Britain independent of Commerce." By P. Williams, Esq. 8vo. pp. 40.

Price 1s. 6d. Tipper. 1808.., THE case of Mr. P. Williams is a good illustration of the approved

maxim, that extremes meet; or that the ignorant and the scientific are equally the advocates of truth, to which the intermediate class of sciolists and pretenders are · hostile. In our apprehension, his general

opinion of Mr. Spence's work is right ; if he wishes to kiow why it is right, he must read Mr. Mill's Answer. Art. XIX. The Devout Observation of National Calamities enforced. A · Sermon, preached at the Independent' Chapel, Blackburn, on Wednes.

day, Feb. 17, 1808, the Day appointed for a National Fast, by Joseph Fletcher, A. M. 8vo. pp. 33. Price Is. Blackburn, Banister ; Williams & Co. 1808. To notice the first publication of a writer, whose talents and piety in

title us to consider him as a valuable recruit in the service of Christian truth, is one of the most gratifying duties of our office. Such a writer is Mr. Fletcher ; his sermon has some of the faults incidental to youth, but it exhibits a mind superior to the ordinary standard, respectably cultivated, and capable of high attainments. His style is elevated and masculine ; perhaps he too much affects, in some instances, a philosophical cast of diction, but it is partly atoned by a philosophical firmness of thought which is not very common among preachers or young writers ; his mature judgement will convince him, that whatever he gains in simplicity he will gain both in energy and in elegance. The following observations are founded on his text, Ps. xlvi. 8. Come, behold the works of the Lord; what desolations he hath made in the earth !-the desolations which result from natural causes, are to be considered as the works of the Lord ; those which arise from the immediate agency of man are to be traced to the appointinent of divine providence-national judgements are the effect of God's displeasure against pational iniquity--the devout observations of national calamities will lead to sincere humiliation before God. On the difa ficult problem of divine providence overruling the voluntary actions of man, which evidently is involved in the propositions here stated, Mr. F. has, touched with caution; he gives the following iilustration.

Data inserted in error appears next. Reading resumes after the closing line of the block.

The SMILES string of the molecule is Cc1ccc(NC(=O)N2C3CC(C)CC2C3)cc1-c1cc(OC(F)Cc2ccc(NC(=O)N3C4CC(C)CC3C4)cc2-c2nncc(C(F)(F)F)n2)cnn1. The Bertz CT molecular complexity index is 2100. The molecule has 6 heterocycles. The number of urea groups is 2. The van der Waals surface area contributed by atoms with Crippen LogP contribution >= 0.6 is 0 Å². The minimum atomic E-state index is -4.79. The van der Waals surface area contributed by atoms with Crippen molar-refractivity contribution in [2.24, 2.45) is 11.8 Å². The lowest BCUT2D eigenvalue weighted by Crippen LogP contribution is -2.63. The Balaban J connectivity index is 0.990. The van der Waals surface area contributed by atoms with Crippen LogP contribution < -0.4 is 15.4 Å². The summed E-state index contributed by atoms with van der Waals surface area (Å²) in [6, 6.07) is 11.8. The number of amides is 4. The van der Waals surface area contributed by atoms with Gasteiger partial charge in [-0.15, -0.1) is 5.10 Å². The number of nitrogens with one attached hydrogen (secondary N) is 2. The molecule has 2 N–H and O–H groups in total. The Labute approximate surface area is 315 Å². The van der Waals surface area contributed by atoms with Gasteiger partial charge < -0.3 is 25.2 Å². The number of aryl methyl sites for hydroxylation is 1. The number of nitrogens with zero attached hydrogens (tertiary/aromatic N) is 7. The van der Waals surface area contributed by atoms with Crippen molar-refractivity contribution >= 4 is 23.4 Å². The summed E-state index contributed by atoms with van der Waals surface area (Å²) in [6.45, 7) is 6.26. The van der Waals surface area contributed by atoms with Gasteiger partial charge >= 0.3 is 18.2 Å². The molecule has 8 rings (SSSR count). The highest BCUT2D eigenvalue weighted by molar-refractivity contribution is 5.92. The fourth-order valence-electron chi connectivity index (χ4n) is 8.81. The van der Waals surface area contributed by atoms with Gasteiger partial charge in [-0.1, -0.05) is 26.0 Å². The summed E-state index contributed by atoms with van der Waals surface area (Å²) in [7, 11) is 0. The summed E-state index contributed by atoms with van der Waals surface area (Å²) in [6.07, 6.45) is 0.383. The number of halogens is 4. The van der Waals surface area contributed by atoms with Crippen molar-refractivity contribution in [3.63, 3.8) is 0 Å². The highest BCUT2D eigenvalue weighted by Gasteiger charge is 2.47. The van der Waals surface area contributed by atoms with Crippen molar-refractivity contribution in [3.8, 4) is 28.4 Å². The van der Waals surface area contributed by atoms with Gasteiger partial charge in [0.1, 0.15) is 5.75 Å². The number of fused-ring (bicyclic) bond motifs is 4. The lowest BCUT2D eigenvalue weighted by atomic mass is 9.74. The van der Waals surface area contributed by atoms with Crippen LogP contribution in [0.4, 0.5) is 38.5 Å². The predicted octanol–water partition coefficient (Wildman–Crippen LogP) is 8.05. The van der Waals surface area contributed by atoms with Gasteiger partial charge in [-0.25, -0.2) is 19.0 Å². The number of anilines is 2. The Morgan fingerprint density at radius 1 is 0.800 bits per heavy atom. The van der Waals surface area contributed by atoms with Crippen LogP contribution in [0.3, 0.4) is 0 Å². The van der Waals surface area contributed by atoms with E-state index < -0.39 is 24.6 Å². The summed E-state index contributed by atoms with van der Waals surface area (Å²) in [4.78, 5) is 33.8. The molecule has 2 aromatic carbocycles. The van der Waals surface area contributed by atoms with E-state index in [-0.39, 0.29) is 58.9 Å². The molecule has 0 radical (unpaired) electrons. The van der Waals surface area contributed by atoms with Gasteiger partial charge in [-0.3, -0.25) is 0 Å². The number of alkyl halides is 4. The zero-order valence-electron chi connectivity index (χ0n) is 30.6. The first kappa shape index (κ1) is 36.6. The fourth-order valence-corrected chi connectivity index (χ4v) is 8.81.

'. When the malice and envy of Joseph's brethren subjected him to all the evils of slavery in the land of Egypt, no one hesitates to condemn the murderous principles by which they were actuated; the criminality and guilt of their actions receive not the least mitigation from the assurance, that “ God sent him thither to preserve life.” On the contrary, the estimate we forma of their character is founded, as it should be, not on any views of the providențial arrangements of God, or the consequences which were produced by their actions_but upon the intended result of those actions, the motives whence they proceeded, and the direct opposition of their whole conduct tothe most sacred and endear ng obligations.'p. 16.

The following excellent passage affords an important instance, among many others, in which a just metaphysic comes in aid of our religious faith, and affords nutrition to the sentiments of piety:

! When we speak of the operation of natural causes, we shonld ever forget that such operation derives all its power and effect from the immedia energy of God. “I will hear, saith the Lord, I will hear the heavens, and they shall hear the earth, and the earth shall hear the corn and the wine and the oil, and they shall hear Jezreel.”* The natural causes, which remotely and immediately produced “the corn and wine and oil,” are here

* Hosea ii, 22. 26.